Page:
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The overall win in Italy went to Searle, who won both motos. Rattray was classified second and Belgian Joel Roelants, also on a KTM, took the final podium place. The final breakdown of points saw Rattray (636) take the title by 23 points from Searle. Frenchman Nicholas Aubin was third, a massive 207 points behind Searle. The injury bogey struck again in 2007, bringing an early end to Rattray’s season when he damaged a knee, which forced him to miss the final four GPs. DebutRattray made his Motocross World Championship debut in the 2001 European GP in the 125cc class. The following year, 2002, was his first full season in the Championship. He surprised by finishing seventh overall and scored his first ever podium in Belgium. Rattray and his Red Bull KTM team-mate, Briton Tommy Searle, were the only riders in with a chance of winning the world title. Reigning world champion, Italy’s Antonio Cairoli, dropped out of the title race when he injured a knee at the South African GP in Nelspruit in July. Tyla Rattray became the third South African to win a motocross world title when he clinched the MX2 category championship at the Italian Grand Prix in Faenza on Sunday. Would you like to use this article in your publication or on your website? See: Using SAinfo material SAinfo reporter Final World Championship StandingsTyla Rattray 636 pointsTommy Searle 613 pointsNicolas Aubin 406 pointsShaun Simpson 394 pointsRui Goncalves 380 pointsAntonio Cairoli 357 points In 2003, Rattray ended sixth in the 125cc Championship. Italy Grand Prix resultsTommy Searle 50 pointsTyla Rattray 40 pointsJoel Roelants 35 pointsZach Osborne 34 pointsStephen Sword 34 pointsShaun Simpson 27 points He competed in the first year of the MX2 class in 2004 and enjoyed a very good season as he finished runner-up to his KTM team mate Ben Townley for the world title. His successes included victories in Spain, France, and Belgium. The 2008 season is not quite over for him, however. Rattray will be in action for South Africa on 28 September at Donington park in the Red Bull Motocross of Nations. ACL injuryAn anterior cruciate ligament injury kept Rattray out of action for most of the next season after he had opened it with a promising win in the GP of Flanders. On his return he was victorious in all three races he contested, which left him in 15th place in the Championship standings. Searle then walked away with the second moto with Roelants second and American Zach Osbourne, on a Yamaha, in third place. Rattray cruised around to finish in fourth place. First motoThe first moto saw Rattray content to play second fiddle to Searle and make sure of wrapping up the title. Searle led home the South African with Frenchman Anthony Boissiere third on another KTM. Rattray said: “It feels great after I had some tough last years, especially with my ACL. To me this is like a dream come true, the Championship was everything for me.” 15 September 2008 The South African ace has confirmed he will be competing for the Red Bull KTM Factory Racing squad in next year’s MX1 World Championship. Rattray flattered only to deceive in 2006 as injuries again took their toll. He opened with wins in the first three rounds, but with the injuries came inconsistent form and he had to settle for fourth place in the Championship. Second place in the first moto of the final event of the year was enough to give Rattray the title. He went into the event needing 18 points out of a possible 50 to make sure of the championship. Came togetherFinally, in 2008 it all came together as Rattray recorded 13 podiums finishes out of a possible 15 and won four GPs to become world champion. Previous SA world championsThe result saw the 22-year-old Durban rider join Greg Albertyn, who won 250 and 125 world titles, and Grant Langston, who won the 125 championship, as the only South Africans to win world motocross championships.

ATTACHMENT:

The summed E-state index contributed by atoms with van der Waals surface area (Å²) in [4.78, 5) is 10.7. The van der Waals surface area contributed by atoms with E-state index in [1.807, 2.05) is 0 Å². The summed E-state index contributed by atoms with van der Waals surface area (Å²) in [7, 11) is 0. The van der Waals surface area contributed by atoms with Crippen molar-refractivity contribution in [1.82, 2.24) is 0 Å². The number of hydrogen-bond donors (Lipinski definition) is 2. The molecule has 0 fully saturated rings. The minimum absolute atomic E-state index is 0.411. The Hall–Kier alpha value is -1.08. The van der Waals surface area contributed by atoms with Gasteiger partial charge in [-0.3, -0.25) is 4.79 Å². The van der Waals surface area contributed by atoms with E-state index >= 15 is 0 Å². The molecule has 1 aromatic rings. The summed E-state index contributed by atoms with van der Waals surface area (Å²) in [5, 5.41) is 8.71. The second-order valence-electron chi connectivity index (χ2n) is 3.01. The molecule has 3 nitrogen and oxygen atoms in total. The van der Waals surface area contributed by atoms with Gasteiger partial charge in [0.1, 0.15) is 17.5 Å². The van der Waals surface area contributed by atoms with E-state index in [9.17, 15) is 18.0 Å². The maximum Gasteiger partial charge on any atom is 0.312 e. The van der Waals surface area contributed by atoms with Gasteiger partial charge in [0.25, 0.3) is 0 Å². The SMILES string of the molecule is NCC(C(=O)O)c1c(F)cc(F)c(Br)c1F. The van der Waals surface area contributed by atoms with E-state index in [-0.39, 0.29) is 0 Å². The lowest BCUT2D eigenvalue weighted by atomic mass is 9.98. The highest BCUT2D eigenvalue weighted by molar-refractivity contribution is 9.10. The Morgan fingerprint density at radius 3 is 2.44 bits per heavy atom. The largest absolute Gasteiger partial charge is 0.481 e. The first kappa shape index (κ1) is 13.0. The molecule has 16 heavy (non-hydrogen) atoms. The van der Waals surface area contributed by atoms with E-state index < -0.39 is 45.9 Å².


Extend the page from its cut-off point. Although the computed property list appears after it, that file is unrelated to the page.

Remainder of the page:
Are you getting ready to record a music video? Try out any these four effects to add some style and texture to your production.Music videos are some of my favorite projects to work on. There’s so much room for creative expression, visual storytelling, and inventive camera shots. Sometimes, though, music videos can get pretty stale. It’s the same garage rock band playing in a giant empty warehouse — or a SoundCloud rapper throwing stacks out of a fresh new Benz. So, why not approach your music video with some offbeat techniques to make yours stand out? 1. Half-Speed RecordingDo you remember all of those jams in the ’90s that featured some dude on a beach singing in a white linen shirt with the wind blowing through his hair? Most of those videos appeared to be in slow motion, but the singer seemed to stay in sync with the normal timed track. This is the half-speed recording trick.To pull off this effect, take your song and double the speed in Adobe Audition. Then, record the video in 48fps and lip-sync to the sped-up song. Now when you take it into Premiere during editing, all you have to do is slow the footage down to 50 percent and it will sync up with the original timing.2. Double-Speed RecordingThe double-speed effect is basically the exact opposite of the half-speed effect. This is where the singer appears to be moving in normal speed, but everything around him is moving at double time. To record this effect, reverse the half-speed instructions; slow down your song by 200 percent, and record your artist lip-syncing to the slowed-down track. Now, once you bring it into Premiere, slow down the footage by 50 percent, and it will sync up.3. Reverse RecordingIf you have ever seen the music video for “The Scientist” by Coldplay, you know the effect we’re talking about here. This is where your footage is playing in reverse, but your subject seems to be synced with the lyrics.So take your song and reverse it in Audition. It’s going to sound weird, and the lyrics won’t make any sense anymore, but to sync properly, you need to try and write down phonetically what lyrics you might be hearing. Once you’ve listened to the reversed track enough, you’ll be able to lip-sync to these nonsense words (as best as you can). Record the video with some cool effects that will look good backwards, like things blowing up or being thrown into the air. Once you’ve finished the recording, all you have to do is reverse the clip in Premiere to get your desired effect. (Note: it takes quite a bit of practice to get the reversed lyrics memorized, so plan to spend some time on it.)4. Old-School Film LookA favorite of indie bands and hipsters alike, the old school film effect is a music video classic. It’s an interpretation of the old home movies recorded on 8mm film that gives your video a home-grown nostalgic feel. This effect doesn’t have any special recording needs, so just record a synced video with the normal audio track.Bring it into Premiere, and in the effects tab, add the Posterize Time effect to your clip. This is going to lower your clip’s frame rate. in the settings, lower the frame rate to about 8fps to get a stop-motion type feel.For a more detailed film look, you can add a film grain on top. Check out the 4K film grain overlays available from RocketStock — and plenty of other packs for a little something extra in your production.Looking for more video production tutorials? Check these out.The Benefits of Working with 4K Footage in a 1080 SequenceWhat Else Can You Do with Your 360° and VR Video Footage?Everything to Know About Layer Styles in After EffectsFree Practical Lighting Techniques for a Cinematic LookVideo Tutorial: Creative Video and Photo Ideas using Fireworks